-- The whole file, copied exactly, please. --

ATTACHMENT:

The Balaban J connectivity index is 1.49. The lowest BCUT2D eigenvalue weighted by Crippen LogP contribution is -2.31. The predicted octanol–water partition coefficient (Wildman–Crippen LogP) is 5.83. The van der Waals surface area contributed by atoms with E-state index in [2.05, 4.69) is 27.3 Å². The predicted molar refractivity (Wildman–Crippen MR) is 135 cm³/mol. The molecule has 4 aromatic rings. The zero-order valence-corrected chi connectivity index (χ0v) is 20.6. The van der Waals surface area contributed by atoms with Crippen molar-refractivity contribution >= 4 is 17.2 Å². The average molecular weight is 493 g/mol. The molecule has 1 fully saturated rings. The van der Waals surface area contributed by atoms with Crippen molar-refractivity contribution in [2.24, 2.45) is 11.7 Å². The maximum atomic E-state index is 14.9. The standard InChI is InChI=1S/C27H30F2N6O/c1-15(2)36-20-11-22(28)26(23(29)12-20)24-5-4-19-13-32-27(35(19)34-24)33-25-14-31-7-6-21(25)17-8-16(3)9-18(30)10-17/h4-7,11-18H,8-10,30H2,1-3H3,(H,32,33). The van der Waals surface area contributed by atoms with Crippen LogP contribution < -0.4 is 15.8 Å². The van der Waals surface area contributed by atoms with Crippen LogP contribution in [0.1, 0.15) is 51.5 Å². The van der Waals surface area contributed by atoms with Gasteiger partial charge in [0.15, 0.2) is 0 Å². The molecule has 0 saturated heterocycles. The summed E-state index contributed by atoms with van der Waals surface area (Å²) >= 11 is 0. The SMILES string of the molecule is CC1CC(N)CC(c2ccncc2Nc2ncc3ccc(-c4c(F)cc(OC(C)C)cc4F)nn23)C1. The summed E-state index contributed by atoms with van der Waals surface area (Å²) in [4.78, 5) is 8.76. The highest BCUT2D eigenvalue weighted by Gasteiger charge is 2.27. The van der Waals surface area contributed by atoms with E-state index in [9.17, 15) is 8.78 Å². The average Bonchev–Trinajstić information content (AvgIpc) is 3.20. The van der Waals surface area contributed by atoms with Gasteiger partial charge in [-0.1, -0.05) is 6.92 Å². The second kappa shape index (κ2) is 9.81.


The Balaban J connectivity index is 1.49. The lowest BCUT2D eigenvalue weighted by Crippen LogP contribution is -2.31. The predicted octanol–water partition coefficient (Wildman–Crippen LogP) is 5.83. The van der Waals surface area contributed by atoms with E-state index in [2.05, 4.69) is 27.3 Å². The predicted molar refractivity (Wildman–Crippen MR) is 135 cm³/mol. The molecule has 4 aromatic rings. The zero-order valence-corrected chi connectivity index (χ0v) is 20.6. The van der Waals surface area contributed by atoms with Crippen molar-refractivity contribution >= 4 is 17.2 Å². The average molecular weight is 493 g/mol. The molecule has 1 fully saturated rings. The van der Waals surface area contributed by atoms with Crippen molar-refractivity contribution in [2.24, 2.45) is 11.7 Å². The maximum atomic E-state index is 14.9. The standard InChI is InChI=1S/C27H30F2N6O/c1-15(2)36-20-11-22(28)26(23(29)12-20)24-5-4-19-13-32-27(35(19)34-24)33-25-14-31-7-6-21(25)17-8-16(3)9-18(30)10-17/h4-7,11-18H,8-10,30H2,1-3H3,(H,32,33). The van der Waals surface area contributed by atoms with Crippen LogP contribution < -0.4 is 15.8 Å². The van der Waals surface area contributed by atoms with Crippen LogP contribution in [0.1, 0.15) is 51.5 Å². The van der Waals surface area contributed by atoms with Gasteiger partial charge in [0.15, 0.2) is 0 Å². The molecule has 0 saturated heterocycles. The summed E-state index contributed by atoms with van der Waals surface area (Å²) >= 11 is 0. The SMILES string of the molecule is CC1CC(N)CC(c2ccncc2Nc2ncc3ccc(-c4c(F)cc(OC(C)C)cc4F)nn23)C1. The summed E-state index contributed by atoms with van der Waals surface area (Å²) in [4.78, 5) is 8.76. The highest BCUT2D eigenvalue weighted by Gasteiger charge is 2.27. The van der Waals surface area contributed by atoms with E-state index in [9.17, 15) is 8.78 Å². The average Bonchev–Trinajstić information content (AvgIpc) is 3.20. The van der Waals surface area contributed by atoms with Gasteiger partial charge in [-0.1, -0.05) is 6.92 Å². The second kappa shape index (κ2) is 9.81.